The need for students of woodworking to grasp the fundamentals of furniture drawing as outlined by Gustav Stickley.
¶ In order to make the training of any real value, it is absolutely necessary that the student begin simultaneously with mechanical drawing and the application of its principles to his work as he goes along. If he began with simple models to which could be applied the elementary lessons in mechanical drawing, the laying out of plans, the reading of detail drawings and the like, and would also afford a chance to demonstrate lessons in the use of the square, the level, the saw and the plane ; a good foundation would be laid not only for the understanding of right principles of construction but for the accurate use of tools. A boy trained in this way would be able in future years to put his knowledge to almost any use that was needed. Instead of this the students endeavor to make something that is interesting and that shows well at home or in an exhibition.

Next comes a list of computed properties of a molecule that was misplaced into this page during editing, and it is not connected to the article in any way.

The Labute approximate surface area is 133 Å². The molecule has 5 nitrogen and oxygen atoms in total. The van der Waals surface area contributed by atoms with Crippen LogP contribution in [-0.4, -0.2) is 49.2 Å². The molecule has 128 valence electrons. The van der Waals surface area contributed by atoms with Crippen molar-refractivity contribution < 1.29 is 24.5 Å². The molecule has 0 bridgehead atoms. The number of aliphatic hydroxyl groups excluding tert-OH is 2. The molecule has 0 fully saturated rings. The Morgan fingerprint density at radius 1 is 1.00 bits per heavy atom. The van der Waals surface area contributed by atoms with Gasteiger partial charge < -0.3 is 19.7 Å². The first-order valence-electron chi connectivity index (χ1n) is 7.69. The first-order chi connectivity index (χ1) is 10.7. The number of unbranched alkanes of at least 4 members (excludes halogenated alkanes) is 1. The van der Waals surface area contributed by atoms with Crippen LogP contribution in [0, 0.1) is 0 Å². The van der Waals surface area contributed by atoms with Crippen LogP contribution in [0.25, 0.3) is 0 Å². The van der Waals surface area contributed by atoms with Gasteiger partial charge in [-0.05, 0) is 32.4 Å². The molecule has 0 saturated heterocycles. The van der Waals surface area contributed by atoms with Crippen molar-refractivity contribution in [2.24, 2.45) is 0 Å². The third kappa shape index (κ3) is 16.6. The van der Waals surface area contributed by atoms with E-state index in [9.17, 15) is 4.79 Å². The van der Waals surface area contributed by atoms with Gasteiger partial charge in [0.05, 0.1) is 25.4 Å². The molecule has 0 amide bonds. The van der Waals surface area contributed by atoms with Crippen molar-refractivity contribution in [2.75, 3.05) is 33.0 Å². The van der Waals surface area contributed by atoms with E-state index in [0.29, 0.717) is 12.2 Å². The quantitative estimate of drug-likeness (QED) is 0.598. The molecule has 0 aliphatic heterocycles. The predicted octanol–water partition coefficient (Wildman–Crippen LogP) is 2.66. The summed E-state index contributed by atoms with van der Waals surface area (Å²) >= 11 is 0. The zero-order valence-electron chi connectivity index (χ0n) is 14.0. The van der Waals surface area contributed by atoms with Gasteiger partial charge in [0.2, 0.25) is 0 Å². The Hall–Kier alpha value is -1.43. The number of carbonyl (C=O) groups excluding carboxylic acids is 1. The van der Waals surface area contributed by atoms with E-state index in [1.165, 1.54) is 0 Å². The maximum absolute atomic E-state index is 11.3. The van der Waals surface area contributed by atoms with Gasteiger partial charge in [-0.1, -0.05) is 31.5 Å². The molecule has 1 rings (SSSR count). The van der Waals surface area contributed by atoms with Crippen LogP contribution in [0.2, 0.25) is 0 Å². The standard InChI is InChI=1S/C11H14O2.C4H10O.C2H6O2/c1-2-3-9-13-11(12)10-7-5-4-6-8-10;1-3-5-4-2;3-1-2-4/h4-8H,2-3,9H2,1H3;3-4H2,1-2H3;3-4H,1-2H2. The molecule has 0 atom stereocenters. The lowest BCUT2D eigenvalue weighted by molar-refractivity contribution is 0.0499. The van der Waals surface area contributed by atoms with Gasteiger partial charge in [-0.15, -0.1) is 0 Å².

¶ In fact, the situation now is very much as it would be if a student of music were to take two or three lessons in the rudiments and then endeavor to play a more or less elaborate composition. There is no question as to the benefit that boys, and girls too, derive from being taught to work with their hands; but it is better not to teach them at all than to give them the wrong teaching. No one expects a schoolboy or an amateur worker of any age to make elaborate furniture that would equal similar pieces made by a trained cabinet maker. But if the student be taught to make small and simple things and to make each one so that it would pass muster anywhere, he learns from the start the fundamental principles of design and proportion and so comes naturally to understand what is meant by thorough workmanship.
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